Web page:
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Carbon labels for restaurants could aid industry’s sustainability push

Chicken dish

A new start-up is bidding to support the industry’s sustainability drive by launching carbon labels for restaurants and hospitality businesses in the UK.

Foodsteps, which has just completed a pre-seed funding round, says it has developed technology that will allow businesses to easily calculate, reduce and label the environmental impact of their food.

The company claims to be the first UK-based tech firm to provide carbon tracking and impact labelling to restaurants and caterers as well as food businesses.

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Founder Anya Doherty set up the firm in response to the challenges facing food businesses looking to improve their sustainability and reach net zero.

Historically, food companies have lacked access to a standard database where they can easily find out the environmental impact of their recipes and ingredients.

This was one reason why Tesco’s ambition to introduce carbon labelling across the food sector failed in 2012.

In response, Foodsteps has created a “British-specific” impact database for food, covering more than 1,000 ingredients and incorporating carbon footprint, pollution, water use and land use impacts.

The database has been developed alongside scientists and academics at Cambridge University, and could facilitate widespread carbon labelling adoption across the industry should it be made mandatory by the UK government.

Ms Doherty said: “Restaurants, caterers, and food providers are increasingly looking for ways to review, improve, and demonstrate their action on sustainability. Foodsteps allows them to do that, by giving them access to the latest technology and data, without the commitment and fees associated with traditional carbon assessments.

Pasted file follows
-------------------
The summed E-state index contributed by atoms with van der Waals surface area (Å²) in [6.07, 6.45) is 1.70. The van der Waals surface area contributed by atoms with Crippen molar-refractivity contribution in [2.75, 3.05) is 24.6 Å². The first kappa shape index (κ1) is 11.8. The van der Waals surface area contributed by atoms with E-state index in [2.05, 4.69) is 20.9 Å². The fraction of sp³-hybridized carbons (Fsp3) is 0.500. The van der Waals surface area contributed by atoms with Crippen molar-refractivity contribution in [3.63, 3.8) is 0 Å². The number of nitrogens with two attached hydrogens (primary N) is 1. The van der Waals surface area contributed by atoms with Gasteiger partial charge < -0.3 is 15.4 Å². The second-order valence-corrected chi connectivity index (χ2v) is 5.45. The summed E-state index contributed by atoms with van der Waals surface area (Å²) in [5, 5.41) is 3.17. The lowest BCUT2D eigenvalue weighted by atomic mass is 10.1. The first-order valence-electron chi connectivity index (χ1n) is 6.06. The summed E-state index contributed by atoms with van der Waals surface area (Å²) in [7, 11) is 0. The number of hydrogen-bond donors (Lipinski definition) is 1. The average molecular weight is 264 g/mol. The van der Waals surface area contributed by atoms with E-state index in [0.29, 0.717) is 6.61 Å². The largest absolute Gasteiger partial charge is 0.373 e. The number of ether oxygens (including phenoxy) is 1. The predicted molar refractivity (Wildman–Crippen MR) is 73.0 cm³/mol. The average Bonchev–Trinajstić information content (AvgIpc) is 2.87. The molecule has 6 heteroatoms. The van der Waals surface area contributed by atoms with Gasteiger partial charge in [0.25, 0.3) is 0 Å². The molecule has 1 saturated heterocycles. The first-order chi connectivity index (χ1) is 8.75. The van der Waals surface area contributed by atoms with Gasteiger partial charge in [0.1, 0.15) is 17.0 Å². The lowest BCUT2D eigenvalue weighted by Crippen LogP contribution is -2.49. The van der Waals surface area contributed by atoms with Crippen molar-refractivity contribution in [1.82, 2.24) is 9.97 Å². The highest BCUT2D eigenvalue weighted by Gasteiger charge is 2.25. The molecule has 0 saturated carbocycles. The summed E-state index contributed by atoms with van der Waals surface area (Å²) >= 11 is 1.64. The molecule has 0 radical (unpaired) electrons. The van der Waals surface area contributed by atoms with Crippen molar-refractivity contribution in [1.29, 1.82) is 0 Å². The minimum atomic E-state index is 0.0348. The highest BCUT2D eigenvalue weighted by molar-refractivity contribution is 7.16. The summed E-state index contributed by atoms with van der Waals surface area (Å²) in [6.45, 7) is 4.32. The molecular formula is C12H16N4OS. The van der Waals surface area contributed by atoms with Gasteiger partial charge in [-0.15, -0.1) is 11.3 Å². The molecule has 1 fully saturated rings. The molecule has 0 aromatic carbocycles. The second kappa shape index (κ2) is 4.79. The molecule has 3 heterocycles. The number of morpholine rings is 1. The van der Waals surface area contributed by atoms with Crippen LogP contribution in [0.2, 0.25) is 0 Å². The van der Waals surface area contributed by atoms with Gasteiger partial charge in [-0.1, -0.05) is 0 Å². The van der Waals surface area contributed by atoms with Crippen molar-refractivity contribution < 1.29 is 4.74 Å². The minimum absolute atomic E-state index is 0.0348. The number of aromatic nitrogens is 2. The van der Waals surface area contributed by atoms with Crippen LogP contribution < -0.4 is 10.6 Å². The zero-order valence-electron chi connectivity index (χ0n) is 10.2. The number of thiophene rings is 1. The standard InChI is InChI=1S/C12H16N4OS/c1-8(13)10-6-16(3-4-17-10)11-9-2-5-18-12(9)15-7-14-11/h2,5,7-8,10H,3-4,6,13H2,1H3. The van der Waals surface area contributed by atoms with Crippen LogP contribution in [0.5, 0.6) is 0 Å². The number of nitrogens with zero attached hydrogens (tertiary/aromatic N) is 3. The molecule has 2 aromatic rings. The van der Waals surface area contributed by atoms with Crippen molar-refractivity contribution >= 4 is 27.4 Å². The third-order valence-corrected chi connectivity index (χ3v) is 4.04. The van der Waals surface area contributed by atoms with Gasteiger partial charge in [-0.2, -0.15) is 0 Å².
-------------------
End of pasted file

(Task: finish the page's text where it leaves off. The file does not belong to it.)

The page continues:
“With our platform, consumer tools, and carbon labelling capabilities, brands can differentiate themselves in the market and communicate with customers in ways they never have before.

“It is my belief that if we can make assessing and communicating environmental information in the food industry more accessible and standardised, there is no reason why it won’t become as widespread as nutritional information.”

The firm offers three technology solutions to help businesses become leaders in sustainability – a cloud-based platform, labelling capability and QR code scanning.

On the platform, food providers can upload recipes and view the sustainability impact of each ingredient.

The platform can be used to monitor targets, develop new recipes and improve a menu or product’s sustainability.

From there, companies can choose to print their own labels to clearly communicate the environmental impact of a product.

These labels provide a traffic light rating from A-E (A meaning low environmental impact, E meaning high environmental impact) and have been deemed highly effective in influencing consumer decision making.

The labels were developed following the world’s largest study into carbon labelling conducted by Cambridge University, and co-led by Ms Doherty, that tested labels on 85,000 consumers.

Food companies can also make use of Foodsteps’ virtual education tools, with each label containing a QR code that buyers can scan to learn more about the products’ impact and what the company is doing on sustainability.

Prior to its official launch, the company said it had received rising interest from restaurants, catering companies and food delivery services looking to work with the firm to improve and communicate actions on sustainability.

Clients include UCL caterers CH&Co, recipe box delivery services Gousto and Detox Kitchen as well as healthcare company BUPA.

Previous projects have spanned from calculating and benchmarking food waste against competitors to measuring carbon footprints to help inform net zero targets.

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Tags : carbonFoodsteps
Andrew Seymour

The author Andrew Seymour

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